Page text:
1 min read
Mon 26 Oct 2020 Writing

Starting Meetings Well With A Check In

Starting meetings with a check in can be really helpful. Here's how.

Before every meeting we do, we like to check in. This means going from person to person (talking in rounds ), saying out loud how we are feeling, if there is anything on our mind and how things are going. We have done this in more or less every meeting we have done since our founding in 2018.

For example, a standard check in might run something like:

  • Person A: Feeling great, looking forward to the meeting
  • Person B: A bit anxious at the moment, worried about the contracts coming in
  • Person C: Feel pretty great, excited for the meeting
  • Person D: Feeling quite tired, been a long week, bit worried because my partner is sick.

Why we do this

This ritual has two effects:

  1. It lets other people in the meeting know what is going on outside of the meeting.
  2. It allows space for these things to be said, when they might have otherwise not been.

Check ins allow us to adjust our behaviour according to what's been shared by others in the group, and act in solidarity towards them. For example, there might be something that we can do to alleviate someone's anxiety. The fact that one member is tired might mean you are especially tight on meeting timings so you can end the meeting early.

It also allows people to get something that is worrying off their chest. A problem shared is a problem halved. It tries to make sharing difficult things less awkward by always allowing dedicated time for them.

Someone saying they are worried about a difficult meeting immediately changes the dynamics of that meeting. If everyone admits it is likely going to be a difficult meeting, it makes it a lot easier to deal with.

Speaking aloud outside worries allows you perhaps address them and, at least temporarily, put them aside. This will also mean that the meeting itself remains focused, as you've addressed any things that might be distracting at the outset.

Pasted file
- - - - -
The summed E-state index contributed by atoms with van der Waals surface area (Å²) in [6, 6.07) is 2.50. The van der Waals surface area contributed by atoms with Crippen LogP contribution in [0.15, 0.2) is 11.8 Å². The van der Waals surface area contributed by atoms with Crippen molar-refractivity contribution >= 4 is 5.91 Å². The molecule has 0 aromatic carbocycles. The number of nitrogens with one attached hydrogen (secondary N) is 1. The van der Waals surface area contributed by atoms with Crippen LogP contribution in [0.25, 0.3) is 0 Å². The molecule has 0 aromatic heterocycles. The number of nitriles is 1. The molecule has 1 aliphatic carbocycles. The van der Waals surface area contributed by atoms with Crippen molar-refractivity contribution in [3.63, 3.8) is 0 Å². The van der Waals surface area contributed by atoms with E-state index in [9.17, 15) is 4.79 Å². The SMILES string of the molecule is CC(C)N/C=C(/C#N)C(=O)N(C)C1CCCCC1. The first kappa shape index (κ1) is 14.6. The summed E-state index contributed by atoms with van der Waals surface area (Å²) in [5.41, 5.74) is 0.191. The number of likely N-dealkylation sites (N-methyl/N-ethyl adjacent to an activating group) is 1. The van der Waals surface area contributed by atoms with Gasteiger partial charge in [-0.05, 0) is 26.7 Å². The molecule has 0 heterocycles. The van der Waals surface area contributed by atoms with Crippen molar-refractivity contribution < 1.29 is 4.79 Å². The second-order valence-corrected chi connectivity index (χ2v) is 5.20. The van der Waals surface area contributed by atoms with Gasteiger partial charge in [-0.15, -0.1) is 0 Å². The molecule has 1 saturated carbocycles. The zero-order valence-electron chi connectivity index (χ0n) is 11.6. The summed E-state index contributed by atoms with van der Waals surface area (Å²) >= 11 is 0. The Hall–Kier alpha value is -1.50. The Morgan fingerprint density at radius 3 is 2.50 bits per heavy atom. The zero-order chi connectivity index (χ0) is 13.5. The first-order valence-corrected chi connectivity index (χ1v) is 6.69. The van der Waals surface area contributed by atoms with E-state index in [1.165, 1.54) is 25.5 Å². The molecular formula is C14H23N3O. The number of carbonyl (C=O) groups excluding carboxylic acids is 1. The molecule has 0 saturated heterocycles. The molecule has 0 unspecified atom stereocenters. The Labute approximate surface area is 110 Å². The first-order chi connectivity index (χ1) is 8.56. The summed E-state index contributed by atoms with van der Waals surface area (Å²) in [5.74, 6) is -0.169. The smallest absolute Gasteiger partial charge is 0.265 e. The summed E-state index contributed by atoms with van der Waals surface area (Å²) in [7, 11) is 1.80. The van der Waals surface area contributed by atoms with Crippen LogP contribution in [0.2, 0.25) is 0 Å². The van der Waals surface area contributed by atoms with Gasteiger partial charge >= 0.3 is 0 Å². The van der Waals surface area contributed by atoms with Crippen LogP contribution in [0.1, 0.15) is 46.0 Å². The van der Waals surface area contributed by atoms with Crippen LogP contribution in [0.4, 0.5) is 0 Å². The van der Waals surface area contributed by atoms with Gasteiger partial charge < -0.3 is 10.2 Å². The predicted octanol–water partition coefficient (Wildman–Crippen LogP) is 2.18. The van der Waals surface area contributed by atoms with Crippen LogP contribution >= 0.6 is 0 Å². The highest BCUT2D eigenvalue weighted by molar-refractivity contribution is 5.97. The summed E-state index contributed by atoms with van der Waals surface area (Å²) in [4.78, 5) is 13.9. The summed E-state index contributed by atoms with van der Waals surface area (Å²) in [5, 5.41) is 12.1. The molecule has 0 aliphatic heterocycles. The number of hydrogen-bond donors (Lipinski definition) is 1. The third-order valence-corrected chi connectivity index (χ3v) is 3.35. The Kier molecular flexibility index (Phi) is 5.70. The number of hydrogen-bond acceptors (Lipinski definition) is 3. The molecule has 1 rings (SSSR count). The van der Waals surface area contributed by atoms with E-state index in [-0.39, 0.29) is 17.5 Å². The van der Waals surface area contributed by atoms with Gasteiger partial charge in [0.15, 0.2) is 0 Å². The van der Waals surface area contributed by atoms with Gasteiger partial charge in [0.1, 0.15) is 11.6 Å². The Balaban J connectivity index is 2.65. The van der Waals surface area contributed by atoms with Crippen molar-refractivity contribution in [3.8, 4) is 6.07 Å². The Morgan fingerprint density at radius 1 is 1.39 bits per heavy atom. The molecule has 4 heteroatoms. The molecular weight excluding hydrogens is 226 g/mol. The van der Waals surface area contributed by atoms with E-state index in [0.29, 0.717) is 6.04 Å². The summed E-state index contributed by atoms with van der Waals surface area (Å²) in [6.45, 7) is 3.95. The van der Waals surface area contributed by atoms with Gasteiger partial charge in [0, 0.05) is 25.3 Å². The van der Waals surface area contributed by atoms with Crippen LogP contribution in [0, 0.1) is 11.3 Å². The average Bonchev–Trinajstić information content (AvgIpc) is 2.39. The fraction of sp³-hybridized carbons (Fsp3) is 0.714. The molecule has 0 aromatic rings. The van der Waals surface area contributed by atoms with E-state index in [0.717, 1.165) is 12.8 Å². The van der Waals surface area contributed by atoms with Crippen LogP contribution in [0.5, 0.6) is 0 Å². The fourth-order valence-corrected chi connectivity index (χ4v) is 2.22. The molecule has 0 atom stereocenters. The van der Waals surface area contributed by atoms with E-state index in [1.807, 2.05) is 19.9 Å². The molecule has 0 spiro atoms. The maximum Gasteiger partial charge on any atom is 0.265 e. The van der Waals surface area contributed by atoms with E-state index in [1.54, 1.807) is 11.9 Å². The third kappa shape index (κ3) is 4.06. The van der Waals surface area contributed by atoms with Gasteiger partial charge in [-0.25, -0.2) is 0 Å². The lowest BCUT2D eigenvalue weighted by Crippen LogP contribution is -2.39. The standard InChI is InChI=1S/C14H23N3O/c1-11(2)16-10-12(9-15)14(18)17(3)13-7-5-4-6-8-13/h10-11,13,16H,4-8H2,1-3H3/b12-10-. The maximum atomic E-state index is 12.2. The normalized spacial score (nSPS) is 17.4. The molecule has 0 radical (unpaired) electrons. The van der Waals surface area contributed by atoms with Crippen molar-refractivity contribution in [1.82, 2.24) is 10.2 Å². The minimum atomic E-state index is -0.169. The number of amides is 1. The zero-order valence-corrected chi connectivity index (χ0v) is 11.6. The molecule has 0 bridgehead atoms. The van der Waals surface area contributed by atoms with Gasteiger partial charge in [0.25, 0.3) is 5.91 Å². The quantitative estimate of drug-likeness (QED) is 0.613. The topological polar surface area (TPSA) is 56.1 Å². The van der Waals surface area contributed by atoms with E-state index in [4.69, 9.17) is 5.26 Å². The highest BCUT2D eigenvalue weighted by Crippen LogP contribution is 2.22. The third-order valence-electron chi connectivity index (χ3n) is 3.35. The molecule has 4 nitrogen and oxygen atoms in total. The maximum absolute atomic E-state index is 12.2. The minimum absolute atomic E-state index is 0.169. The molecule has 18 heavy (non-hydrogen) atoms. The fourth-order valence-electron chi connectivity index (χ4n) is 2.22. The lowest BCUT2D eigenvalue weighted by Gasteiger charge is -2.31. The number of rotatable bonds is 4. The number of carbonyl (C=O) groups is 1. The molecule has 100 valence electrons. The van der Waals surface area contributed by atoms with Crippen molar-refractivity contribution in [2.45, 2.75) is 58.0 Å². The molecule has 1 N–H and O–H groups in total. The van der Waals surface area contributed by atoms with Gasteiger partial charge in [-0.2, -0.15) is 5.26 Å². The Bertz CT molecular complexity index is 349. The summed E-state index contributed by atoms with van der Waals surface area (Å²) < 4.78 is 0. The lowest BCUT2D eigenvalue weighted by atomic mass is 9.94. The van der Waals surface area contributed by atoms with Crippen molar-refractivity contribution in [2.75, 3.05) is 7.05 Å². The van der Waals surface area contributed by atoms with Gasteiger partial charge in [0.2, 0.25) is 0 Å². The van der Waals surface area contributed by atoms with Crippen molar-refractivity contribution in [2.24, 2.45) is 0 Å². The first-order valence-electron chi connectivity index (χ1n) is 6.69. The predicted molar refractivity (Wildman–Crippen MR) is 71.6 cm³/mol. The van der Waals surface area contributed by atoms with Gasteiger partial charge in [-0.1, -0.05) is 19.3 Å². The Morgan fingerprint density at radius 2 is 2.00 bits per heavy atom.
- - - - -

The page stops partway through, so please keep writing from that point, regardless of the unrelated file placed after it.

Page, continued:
How we do this

As well as at the start of meetings, we do this at the start of every day, as part of our scrum style meeting . We do two rounds:

  1. Check in.
  2. Standard scrum style questions: what each person worked on yesterday, what they are working on today and if there are any blockers.

Sometimes, if the check in warrants it and it feels right, we will actually discuss the content of the check in. For example, once a member was particularly worried about an aspect of a project, to the extent it had kept them up the night before. On hearing this, we worked as a team to collectively fix what they were worried about after the daily scrum, which resolved the issue and made them feel a lot better.

We've discovered that sometimes sharing the full extent of what you are feeling, in a group setting, feels quite hard. Or that following a series of positive check ins with something more negative is quite difficult. However, over time it becomes easier and less awkward to do so. Having learnt this, we try and make sure people can talk about how they are feeling in a more private setting through a buddying system.

Checking in with others

Sometimes, we try and do this in meetings with collaborators we are working with outside of the co-op. We explain the idea, talk it through and explain that if people don't feel comfortable then they can say "pass". Often we start, to give an example for others to follow.

This works incredibly well. During a particular campaign, we were working on a project with an extremely tight deadline. Having introduced the practice, we began with checking in ourselves. Our collaborator's check in was something like: "I'm incredibly anxious because I'm worried that I'm the only person responsible for such a high profile project, so I am basically quite afraid". We were able to reassure them that we were also responsible and wouldn't let it fail. The whole atmosphere of the room palpably shifted! In other situations, people have really taken to it.

Checking in in sociocracy

Checking in is one part of the sociocratic decision making process we use in our meetings that tries to make meetings more human, egalitarian and effective.

Why not give it a try?

Checking in one of the easiest sociocratic techniques to start doing.

If you've read this and decided to try it out, drop us a line to say how it is going. Or share this blog post on social media or over email.

If you'd like training on these techniques, our friends at Outlandish offer it and it is really worthwhile .